Like the chilaquiles, this recipe is based off of heart of the artichoke by David Tanis.  I was intrigued by the pasta bake and started to read about it.  Then I discovered even the tomato sauce was homemade for this recipe.  I took it one step further and made my own ricotta cheese as well as it is quick to make and tastes so good when made at home.  Plus, it is much cheaper than buying a pound of ricotta which has been in the store for who knows how long.  This dish also reheats very well, so leftovers are great for lunch the next day.  It does make a lot given that it is based on a pound of pasta.  I used elbows, but the original recipe states anelli which are rings, but I could not find them.  Once you have the sauce and the ricotta, this dish is quick to assemble and bake, so makes a good weeknight meal also.

Timballo Pasta with fresh Ricotta

1 pound pasta
olive oil
salt and pepper
red pepper flakes
4 cups tomato sauce
1 pound fresh ricotta, room temperature
pecorino, grated
basil leaves, chopped

Preheat the oven to 350F.  Bring a pot of salted water to a boil, and boil your pasta for 12 minutes or as needed to reach al dente.  Drain and put in a large bowl.  Add some olive oil and season with sea salt, freshly ground black pepper, and red pepper flakes.  Heat the tomato sauce.  In a large oven-proof cake pan, spoon half the tomato sauce and half the ricotta.  Pour in all the pasta.  Then pour the rest of the tomato sauce and ricotta on top of the pasta.  Sprinkle with the grated pecorino.  Heat in the oven for 10-15 minutes, until hot all the way through.  Remove from oven and sprinkle with more pecorino and fresh chopped basil.

Tomato Sauce
1/8 cup olive oil
1 small onion, diced
4 cloves garlic, finely chopped
salt and pepper
4 pounds ripe tomatoes (peeled, seeded, and chopped)
basil (a spring or small hand full of leaves)

Heat the oil in a heavy pot.  Saute the onion until soft, about 10 minutes.  Add garlic, salt, pepper and cook for about a minute.  Add the tomatoes and basil and let the sauce come to a boil for about 5 minutes.  Reduce heat and cook for 75 - 90 miuntes.  The sauce will be done when it is not too thin, nor too thick.  Remove from heat.  Puree with a hand blender until appropriate smoothness.  This sauce is able to be frozen for later use.  (Makes about 4 cups)

Friday, August 16, 2013



Six months ago if you had asked me what chilaquiles were, I would have given you a blank stare.  Sometime this spring I was talking to someone, they mentioned chilaquiles.  Since I love many different types of food, but Mexican food in particular, I was interested.  There are many different ways to make chilaquiles, so this will be just one version of what you could come up with depending on what you want to add to this breakfast dish.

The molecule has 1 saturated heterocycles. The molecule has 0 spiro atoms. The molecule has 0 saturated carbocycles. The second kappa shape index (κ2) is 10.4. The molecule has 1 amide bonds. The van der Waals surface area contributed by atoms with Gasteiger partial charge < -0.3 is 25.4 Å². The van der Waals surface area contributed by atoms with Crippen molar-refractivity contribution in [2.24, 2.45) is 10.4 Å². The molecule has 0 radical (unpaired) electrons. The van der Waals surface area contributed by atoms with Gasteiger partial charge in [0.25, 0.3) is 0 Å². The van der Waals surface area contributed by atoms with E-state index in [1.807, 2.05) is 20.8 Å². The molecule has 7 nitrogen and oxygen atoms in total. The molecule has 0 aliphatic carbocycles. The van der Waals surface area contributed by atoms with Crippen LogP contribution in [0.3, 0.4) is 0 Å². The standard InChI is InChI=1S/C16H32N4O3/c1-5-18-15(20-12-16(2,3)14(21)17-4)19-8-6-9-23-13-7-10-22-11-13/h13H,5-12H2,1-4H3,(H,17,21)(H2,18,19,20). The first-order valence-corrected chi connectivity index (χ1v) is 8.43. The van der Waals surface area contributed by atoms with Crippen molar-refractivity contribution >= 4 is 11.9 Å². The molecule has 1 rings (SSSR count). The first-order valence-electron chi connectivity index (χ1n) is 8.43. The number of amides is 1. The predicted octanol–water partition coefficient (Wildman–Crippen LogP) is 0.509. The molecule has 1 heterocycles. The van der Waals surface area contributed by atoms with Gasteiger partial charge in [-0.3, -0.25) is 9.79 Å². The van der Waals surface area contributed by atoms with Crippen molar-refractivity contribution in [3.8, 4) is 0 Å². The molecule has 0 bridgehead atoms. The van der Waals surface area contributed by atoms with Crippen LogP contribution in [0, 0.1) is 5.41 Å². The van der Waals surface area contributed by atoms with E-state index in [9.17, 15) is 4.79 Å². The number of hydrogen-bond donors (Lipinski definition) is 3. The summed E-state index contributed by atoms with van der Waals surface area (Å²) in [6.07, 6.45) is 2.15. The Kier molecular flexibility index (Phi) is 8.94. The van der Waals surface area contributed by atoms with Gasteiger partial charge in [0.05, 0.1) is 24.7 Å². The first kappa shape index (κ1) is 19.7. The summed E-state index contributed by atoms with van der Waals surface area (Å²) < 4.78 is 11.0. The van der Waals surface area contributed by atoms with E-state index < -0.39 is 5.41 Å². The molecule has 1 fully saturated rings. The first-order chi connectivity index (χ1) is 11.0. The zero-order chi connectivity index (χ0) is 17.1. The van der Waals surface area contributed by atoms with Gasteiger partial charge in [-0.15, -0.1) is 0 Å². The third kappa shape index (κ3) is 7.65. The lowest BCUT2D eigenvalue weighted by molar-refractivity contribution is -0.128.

This version is a twist from heart of the artichoke by David Tanis.  Ironically, I have owned this book for a little more than a year, but I don't recall reading about the chilaquiles.  At any rate when I unpacked some of my stored cookbooks, I was happy to come across this book for inspiration.  I find David Tanis' voice an interesting read.  Not only are the recipes well thought out, but they are more on the simplistic side of things.  This does not mean they are not time consuming, but taken in steps the dishes are easy to put together and have a wonderful cacophony of flavors.

This version of chilaquiles is quick to prepare, but remember to have your mise en place completed before starting or you will be scrambling since it cooks quickly.

Serves 1

Corn tortillas
olive oil
cilantro or parsley
1 egg beaten

Cut two tortillas into smaller pieces.  Heat a skillet with a little olive oil and fry the tortillas until crisp.  Add the chopped parsley or cilantro, scallions, chiles and salsa.  Add the beaten egg.  Add salt and pepper to taste.  You are ready to eat as soon as the egg is cooked to your liking.  This is very aromatic and will make you eager to dig in!  Note: if you double the recipe, be sure that your tortillas are crisp and the eggs don't make them soggy.

Celery Salad

This is another recipe I found when I was reading through Cook This Now by Melissa Clark.

I have always made a celery based stuffing for my turkeys.  I seems to use one or two stalks and then I have so much left over.  Fortunately, my grocery store frequently sells by the stalk, but I don't like to buy them often as they are frequently starting to wilt and I like to get the most fresh ingredients which means I can't buy just a stalk.  At the same time, I don't want to waste any food I buy and like to use as much of the item as I can.  If you have heard of the farm to table movement, they frequently use as much as possible of each item as well.  It is a good idea and if you are a more adventurous cook, you can make some really cool items from the leaf tops of beets or turnips or many vegetables.

At any rate this is a quick salad to put together.  Really the only two things that take time and relatively little of that are the roasting of the walnuts and the chopping of the celery.  This salad also convinced me to reintroduce walnuts into my cooking (though I am still not sold on them in baked goods).  You can also roast the walnuts on the stove top if you don't want to turn on the oven (though you might need more than one batch since you want the single layer).  You can also up the portions if you have more celery or more people.

Celery Salad

About 1.5 cups walnuts
2 Tablespoons red wine vinegar
1/2- 3/4 teaspoon salt (try a flaky one for bigger chunks of flavor)
Black pepper to taste (I like a lot, but taste it and see how much you would like)
1/2 cup good quality olive oil
12 celery stalks, chopped finely (leaves and all)
Parmesan cheese to taste  (Good Quality - from a large round)

Toast the walnuts in a 350 F oven for about 10 minutes, tossing in the middle.  Toast lightly until golden or aromatic.  Then chop into smaller pieces (or sometimes I break them into smaller pieces).  Whisk together the red wine vinegar, salt, pepper, and olive oil.  Combine the nuts, cheese and celery.  Toss with olive oil and red wine vinegar mixture.  Serves 6.